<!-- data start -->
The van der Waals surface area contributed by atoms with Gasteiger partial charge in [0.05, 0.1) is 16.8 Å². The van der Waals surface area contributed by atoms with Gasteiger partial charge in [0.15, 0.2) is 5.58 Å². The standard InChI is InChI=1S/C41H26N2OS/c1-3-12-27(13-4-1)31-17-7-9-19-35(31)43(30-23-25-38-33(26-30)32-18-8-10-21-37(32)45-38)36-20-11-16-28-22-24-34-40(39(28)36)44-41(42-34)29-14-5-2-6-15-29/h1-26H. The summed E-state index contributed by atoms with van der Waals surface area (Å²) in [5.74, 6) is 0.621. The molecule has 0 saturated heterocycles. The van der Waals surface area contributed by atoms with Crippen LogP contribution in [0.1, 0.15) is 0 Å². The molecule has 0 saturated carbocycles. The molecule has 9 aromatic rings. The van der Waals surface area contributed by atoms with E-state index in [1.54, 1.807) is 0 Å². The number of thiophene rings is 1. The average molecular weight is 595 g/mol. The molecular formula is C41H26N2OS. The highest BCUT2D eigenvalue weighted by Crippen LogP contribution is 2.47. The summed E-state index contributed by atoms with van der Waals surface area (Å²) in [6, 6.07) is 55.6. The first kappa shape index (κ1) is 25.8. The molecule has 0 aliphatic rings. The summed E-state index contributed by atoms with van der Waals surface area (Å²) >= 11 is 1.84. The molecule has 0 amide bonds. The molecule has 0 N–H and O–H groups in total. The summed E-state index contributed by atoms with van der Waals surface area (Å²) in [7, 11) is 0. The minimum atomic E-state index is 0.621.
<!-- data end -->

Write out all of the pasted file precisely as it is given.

The van der Waals surface area contributed by atoms with Gasteiger partial charge in [0.05, 0.1) is 16.8 Å². The van der Waals surface area contributed by atoms with Gasteiger partial charge in [0.15, 0.2) is 5.58 Å². The standard InChI is InChI=1S/C41H26N2OS/c1-3-12-27(13-4-1)31-17-7-9-19-35(31)43(30-23-25-38-33(26-30)32-18-8-10-21-37(32)45-38)36-20-11-16-28-22-24-34-40(39(28)36)44-41(42-34)29-14-5-2-6-15-29/h1-26H. The summed E-state index contributed by atoms with van der Waals surface area (Å²) in [5.74, 6) is 0.621. The molecule has 0 saturated heterocycles. The van der Waals surface area contributed by atoms with Crippen LogP contribution in [0.1, 0.15) is 0 Å². The molecule has 0 saturated carbocycles. The molecule has 9 aromatic rings. The van der Waals surface area contributed by atoms with E-state index in [1.54, 1.807) is 0 Å². The number of thiophene rings is 1. The average molecular weight is 595 g/mol. The molecular formula is C41H26N2OS. The highest BCUT2D eigenvalue weighted by Crippen LogP contribution is 2.47. The summed E-state index contributed by atoms with van der Waals surface area (Å²) in [6, 6.07) is 55.6. The first kappa shape index (κ1) is 25.8. The molecule has 0 aliphatic rings. The summed E-state index contributed by atoms with van der Waals surface area (Å²) >= 11 is 1.84. The molecule has 0 amide bonds. The molecule has 0 N–H and O–H groups in total. The summed E-state index contributed by atoms with van der Waals surface area (Å²) in [7, 11) is 0. The minimum atomic E-state index is 0.621.